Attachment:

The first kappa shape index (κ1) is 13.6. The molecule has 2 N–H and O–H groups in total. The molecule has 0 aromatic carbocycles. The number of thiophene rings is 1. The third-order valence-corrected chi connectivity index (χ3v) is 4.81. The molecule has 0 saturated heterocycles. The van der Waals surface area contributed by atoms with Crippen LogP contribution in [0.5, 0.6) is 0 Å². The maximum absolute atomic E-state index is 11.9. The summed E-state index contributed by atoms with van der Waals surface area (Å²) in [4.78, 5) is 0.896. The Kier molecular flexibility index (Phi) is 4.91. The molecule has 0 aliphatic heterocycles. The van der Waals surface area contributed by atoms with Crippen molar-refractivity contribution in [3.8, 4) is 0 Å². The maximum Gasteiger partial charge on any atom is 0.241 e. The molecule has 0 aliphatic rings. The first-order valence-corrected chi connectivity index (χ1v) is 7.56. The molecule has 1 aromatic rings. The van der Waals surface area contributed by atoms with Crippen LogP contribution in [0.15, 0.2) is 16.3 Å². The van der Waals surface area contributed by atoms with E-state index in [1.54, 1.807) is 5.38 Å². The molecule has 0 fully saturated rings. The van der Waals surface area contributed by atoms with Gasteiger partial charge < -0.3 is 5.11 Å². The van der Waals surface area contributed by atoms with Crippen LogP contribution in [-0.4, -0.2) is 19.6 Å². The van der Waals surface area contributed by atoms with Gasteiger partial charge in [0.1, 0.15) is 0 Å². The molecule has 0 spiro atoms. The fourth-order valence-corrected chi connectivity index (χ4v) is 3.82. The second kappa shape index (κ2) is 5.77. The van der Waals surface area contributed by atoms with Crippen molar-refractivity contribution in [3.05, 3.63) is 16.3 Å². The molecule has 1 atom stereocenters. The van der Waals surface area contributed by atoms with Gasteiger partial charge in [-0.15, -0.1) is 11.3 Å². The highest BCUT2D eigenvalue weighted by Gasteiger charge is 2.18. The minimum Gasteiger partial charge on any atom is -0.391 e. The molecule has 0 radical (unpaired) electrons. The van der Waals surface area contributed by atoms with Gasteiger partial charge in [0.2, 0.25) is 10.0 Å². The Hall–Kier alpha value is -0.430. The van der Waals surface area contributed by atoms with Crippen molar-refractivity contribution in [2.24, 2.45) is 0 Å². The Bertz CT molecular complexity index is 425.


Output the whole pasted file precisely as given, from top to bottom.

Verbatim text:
The first kappa shape index (κ1) is 13.6. The molecule has 2 N–H and O–H groups in total. The molecule has 0 aromatic carbocycles. The number of thiophene rings is 1. The third-order valence-corrected chi connectivity index (χ3v) is 4.81. The molecule has 0 saturated heterocycles. The van der Waals surface area contributed by atoms with Crippen LogP contribution in [0.5, 0.6) is 0 Å². The maximum absolute atomic E-state index is 11.9. The summed E-state index contributed by atoms with van der Waals surface area (Å²) in [4.78, 5) is 0.896. The Kier molecular flexibility index (Phi) is 4.91. The molecule has 0 aliphatic heterocycles. The van der Waals surface area contributed by atoms with Crippen molar-refractivity contribution in [3.8, 4) is 0 Å². The maximum Gasteiger partial charge on any atom is 0.241 e. The molecule has 0 aliphatic rings. The first-order valence-corrected chi connectivity index (χ1v) is 7.56. The molecule has 1 aromatic rings. The van der Waals surface area contributed by atoms with Crippen LogP contribution in [0.15, 0.2) is 16.3 Å². The van der Waals surface area contributed by atoms with E-state index in [1.54, 1.807) is 5.38 Å². The molecule has 0 fully saturated rings. The van der Waals surface area contributed by atoms with Gasteiger partial charge < -0.3 is 5.11 Å². The van der Waals surface area contributed by atoms with Crippen LogP contribution in [-0.4, -0.2) is 19.6 Å². The van der Waals surface area contributed by atoms with Gasteiger partial charge in [0.1, 0.15) is 0 Å². The molecule has 0 spiro atoms. The fourth-order valence-corrected chi connectivity index (χ4v) is 3.82. The second kappa shape index (κ2) is 5.77. The van der Waals surface area contributed by atoms with Crippen molar-refractivity contribution in [3.05, 3.63) is 16.3 Å². The molecule has 1 atom stereocenters. The van der Waals surface area contributed by atoms with Gasteiger partial charge in [-0.15, -0.1) is 11.3 Å². The highest BCUT2D eigenvalue weighted by Gasteiger charge is 2.18. The minimum Gasteiger partial charge on any atom is -0.391 e. The molecule has 0 radical (unpaired) electrons. The van der Waals surface area contributed by atoms with Gasteiger partial charge in [0.2, 0.25) is 10.0 Å². The Hall–Kier alpha value is -0.430. The van der Waals surface area contributed by atoms with Crippen molar-refractivity contribution in [2.24, 2.45) is 0 Å². The Bertz CT molecular complexity index is 425.